- Food Bank – 5200 Enrique M. Barrera Pkwy
- Our Lady of the Lake University — 411 SW 24th St
- Community Bible Church – 2477 N Loop 1604 E
- Heroes Stadium – 4799 Thousand Oaks Dr.
- Rolling Oaks Mall — 6909 N Loop 1604 E
- Bullis County Park – 27583 Old Blanco Rd
- Julius Matthey Middle School – 20350 Red Forest Ln
The locations were selected to be within the closest proximity to areas that are still facing water outages.
The City will also provide bottled water delivery to homebound seniors, San Antonio Housing Authority properties without water, nursing homes, boarding homes, some dialysis facilities and residents with medical needs. These locations have been identified and coordinated with partner agencies. Delivery availability is limited but can be requested by calling 311.
The sites will abide by COVID-19 safety protocols, including wearing masks and practicing physical distancing.
For more information or to receive the latest weather information from the city of San Antonio and Bexar County.
- Download the Ready South Texas app, available in the iTunes and Google Play stores
- Text COSAGOV to 55000 to receive SMS text message updates
- Follow @COSAGOV on Facebook, Twitter and Instagram
- Bookmark www.sanantonio.gov
- Follow other partner agencies on social media:
- SAPD: https://twitter.com/SATXPolice
- SAFD: https://twitter.com/SATXFire
- Bexar County: https://www.facebook.com/BexarCountyTX
- TxDOT San Antonio: https://twitter.com/TxDOTSanAntonio
- CPS Energy: https://twitter.com/cpsenergy
- SAWS: https://twitter.com/MySAWS
- VIA Metropolitan Transit: https://twitter.com/VIA_Transit
NAACP Legal Defense Fund Fight Voting Barriers in Texas
A group of organizations of color recently came together on Sept. 11 in San Antonio to represent a lawsuit they filed arguing Senate Bill 1 violates the First, Fourteenth, and Fifteenth Amendments of the United States Constitution and Section 2 of the Voting Rights Act by intentionally targeting and burdening methods and means of voting used by voters of color.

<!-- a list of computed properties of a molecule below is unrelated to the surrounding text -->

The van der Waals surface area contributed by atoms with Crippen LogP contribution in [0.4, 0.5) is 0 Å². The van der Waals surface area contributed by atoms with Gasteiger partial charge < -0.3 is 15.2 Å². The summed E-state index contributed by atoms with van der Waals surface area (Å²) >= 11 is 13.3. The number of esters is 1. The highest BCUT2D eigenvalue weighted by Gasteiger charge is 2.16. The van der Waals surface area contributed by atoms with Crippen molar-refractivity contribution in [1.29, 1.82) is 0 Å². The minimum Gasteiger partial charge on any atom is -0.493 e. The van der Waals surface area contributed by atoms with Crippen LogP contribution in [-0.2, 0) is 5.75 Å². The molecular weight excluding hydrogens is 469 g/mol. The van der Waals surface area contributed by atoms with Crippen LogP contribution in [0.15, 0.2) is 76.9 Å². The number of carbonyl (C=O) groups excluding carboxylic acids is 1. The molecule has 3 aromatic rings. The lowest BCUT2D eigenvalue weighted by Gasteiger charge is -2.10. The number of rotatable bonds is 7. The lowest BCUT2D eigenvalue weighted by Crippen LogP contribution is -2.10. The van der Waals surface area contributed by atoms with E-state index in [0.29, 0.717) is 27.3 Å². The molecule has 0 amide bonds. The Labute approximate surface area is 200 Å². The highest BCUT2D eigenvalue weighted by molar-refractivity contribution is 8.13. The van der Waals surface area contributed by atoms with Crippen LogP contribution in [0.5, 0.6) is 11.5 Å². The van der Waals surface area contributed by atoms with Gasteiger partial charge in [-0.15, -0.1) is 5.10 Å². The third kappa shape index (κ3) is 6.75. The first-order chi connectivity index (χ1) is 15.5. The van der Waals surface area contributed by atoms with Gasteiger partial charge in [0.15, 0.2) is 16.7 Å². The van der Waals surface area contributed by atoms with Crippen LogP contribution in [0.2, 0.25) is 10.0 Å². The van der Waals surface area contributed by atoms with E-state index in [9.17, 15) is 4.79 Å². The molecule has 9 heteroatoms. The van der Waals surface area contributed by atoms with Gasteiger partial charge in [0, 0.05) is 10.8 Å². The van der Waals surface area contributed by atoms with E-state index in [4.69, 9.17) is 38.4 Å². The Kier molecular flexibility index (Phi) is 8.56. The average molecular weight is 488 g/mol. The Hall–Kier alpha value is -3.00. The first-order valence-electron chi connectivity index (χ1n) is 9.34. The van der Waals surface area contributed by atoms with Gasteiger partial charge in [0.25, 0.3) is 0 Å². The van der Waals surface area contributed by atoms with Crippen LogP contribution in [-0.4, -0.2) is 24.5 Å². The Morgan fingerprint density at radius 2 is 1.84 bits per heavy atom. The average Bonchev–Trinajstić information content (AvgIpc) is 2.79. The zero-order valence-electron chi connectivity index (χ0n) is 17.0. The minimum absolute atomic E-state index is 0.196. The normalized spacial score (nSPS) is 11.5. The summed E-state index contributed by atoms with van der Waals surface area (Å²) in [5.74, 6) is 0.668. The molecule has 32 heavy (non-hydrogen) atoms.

Representatives gathered at the United States District Court for the Western District of Texas (in San Antonio) to represent their case. The NAACP Legal Defense and Educational Fund, Inc. (LDF), Reed Smith LLP, and The Arc filed the lawsuit for the Houston Area Urban League, Houston Justice, Delta Sigma Theta Sorority, Inc., and The Arc of Texas.
The defendants in the case are Texas Governor Greg Abbott, Deputy Secretary of State of Texas Jose Esparza, Attorney General of Texas Ken Paxton, Elections Administrator of Bexar County Jacque Callanen, and Elections Administrator of Harris County Isabel Longoria.
S.B. 1 includes a series of suppressive voting-related provisions that will make it much harder for Texas residents to vote and disenfranchise some altogether, particularly Black and Latino voters and voters with disabilities.
The plaintiffs claim the law violates the Americans with Disabilities Act, Section 504 of the Rehabilitation Act of 1973, and Section 208 of the Voting Rights Act by imposing barriers against voters with disabilities and denying people with disabilities equal opportunities to participate in the state’s voting programs.
The lawsuit challenges multiple provisions in SB 1, including:
- Limitations on early voting hours and constraints on the distribution of mail-in ballot applications.
- The elimination of drive-thru voting centers and the prohibition of mail-in ballot drop-boxes.
“Delta Sigma Theta Sorority, Inc. has been fighting for the rights of all U.S. citizens to vote for 108 years,” said Delta Sigma Theta President and CEO Beverly E. Smith. “S.B. 1 directly threatens the right to vote of over 20,000 members of Delta Sigma Theta Sorority and their family and friends in Texas, and we are committed to fight against S.B. 1 on their behalf.”
Texas is among more than 40 other states that have enacted legislative efforts to substantially restrict voting access. LDF and The Arc are also involved in litigation challenging Georgia’s restrictive voting laws.
Travel, Sports, and Growth with Council Person Jalen Mckee